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My woodworking workshop build #3: Siding and exterior door and windows

Blog entry by Chris Hackett posted 11-18-2012 11:04 PM 5390 reads 0 times favorited 9 comments Add to Favorites Watch
« Part 2: Framing Part 3 of My woodworking workshop build series no next part

My workshop construction got off to a great start with the help of my whole family. Mom, Dad and my Aunt Mary all pitched in the first kick-off weekend. Then they all went home. Thats when I realized that this project was going to take a while. But with some grit and determination I have all but completed it. I did have quite a bit of help from my wife but it was mainly a solo project. So please excuse the lack of progress photos.

So after framing was done, I installed the sheathing and house wrap over two or three weekends with the aid of LOML. Next came the door. This was slightly challenging by the fact that the concrete slab is sloped. I knew it wasn’t a good idea to install the threshold on a sloping surface so I blocked off the threshold with a piece of plywood and poured a thin mix of concrete into the threshold area. When that set I put in the door. Windows were easy after tackling the door.

By far the most time consuming, frustrating, and aggravating part of this build was installing the vinyl siding. As you can see in the following pciture, the workshop extends the front face of the garage.

So to install siding I had to merge the new siding into the existing siding. The back side of the garage was the most difficult to do because every course of siding from the bottom to the top has to merge perfectly. I researched how to do this and came up with diddly squat. Apparently nobody else is dumb enough to try this. If any of you refurbers have seen or heard of how to do this, I’d love to learn how you did it. Thanks!

Anyway, the procedure which worked for me in the end went something like this.
- To ensure that the edge of all pieces of siding were staggered by a minimum of two feet, remove the short pieces of siding from the existing garage wall.
- Establish the location of the starter strip relative to the existing siding using a water level and snapping a chalk line.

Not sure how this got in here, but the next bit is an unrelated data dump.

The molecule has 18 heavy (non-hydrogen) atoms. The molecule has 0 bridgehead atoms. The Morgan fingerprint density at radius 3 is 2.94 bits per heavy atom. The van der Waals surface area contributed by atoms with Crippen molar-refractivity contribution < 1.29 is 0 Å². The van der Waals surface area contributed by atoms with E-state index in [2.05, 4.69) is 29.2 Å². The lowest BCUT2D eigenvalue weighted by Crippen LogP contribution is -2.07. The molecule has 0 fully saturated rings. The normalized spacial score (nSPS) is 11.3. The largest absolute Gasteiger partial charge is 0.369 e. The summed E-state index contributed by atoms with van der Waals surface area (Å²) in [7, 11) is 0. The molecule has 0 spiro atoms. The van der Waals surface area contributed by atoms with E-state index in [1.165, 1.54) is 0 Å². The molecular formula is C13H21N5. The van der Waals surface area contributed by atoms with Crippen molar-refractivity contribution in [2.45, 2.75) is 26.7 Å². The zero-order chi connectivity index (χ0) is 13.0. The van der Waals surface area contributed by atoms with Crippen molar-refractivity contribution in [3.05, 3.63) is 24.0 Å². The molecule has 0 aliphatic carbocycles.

- Start installing the siding, interleaving new siding with the old
- About halfway up, realize that the courses of new siding are not aligning with the courses of existing siding. Swear a lot. Find out where I screwed up, remove a few courses and do it again.

In the end it came out pretty good. You can’t tell that new siding was mixed with old siding.

-- Chris



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Chris Hackett

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9 comments so far

View BillyJ's profile

BillyJ

253 posts in 4090 days

posted 11-18-2012 11:31 PM

Chris – everything looks great. From the picture posted, you did a great job melding the old with the new. Nice work. I think you found the key to your success – swear a lot , find out where you screwed up, and start over again. Good work.

Okay. Now that the exterior is finished, let’s see pictures of the inside! You’re not getting off that easy!

Thanks for posting this update, I was starting to wonder what happened. Again, good job.

-- No matter how many times I measure, I always forget the dimensions before I cut.

View MarkTheFiddler's profile

MarkTheFiddler

447 posts in 3055 days

posted 11-19-2012 04:20 AM

Looks really good to me. You are about ready for winter.

-- Working on my home for 2 years and counting.

View Chris Hackett's profile

Chris Hackett

6 posts in 2923 days

posted 11-20-2012 12:51 AM

Thanks for compliments guys.

BillyJ – Yeah it took a while to get this post up because I didn’t have any good pics of the outside – and I’ve been crazy busy the past 2 weeks putting up the drywall. Which I finished tonight. And don’t worry – pics of the inside are coming…

Mark – I’m cutting it real close getting the shop ready for winter. I was hoping to get the walls taped/mudded before it got cold. At this point I’m gonna have to start up the heater before I can do that.

-- Chris

View GaryL's profile

GaryL

206 posts in 3619 days

posted 11-20-2012 05:07 PM

Siding can be frustrating to line up even if is the exact same brand. Different installers can put different upwards pressure while nailing and be off 3/4 by the time they get to the top. Different brand siding may even be impossible to line up.
But…...you did a great job by the way it looks in the pics.
Lets see those inside pics…..
Do you have experience in drywall finishing?

-- The difference between a pro and an amateur, an amateur points out his mistakes

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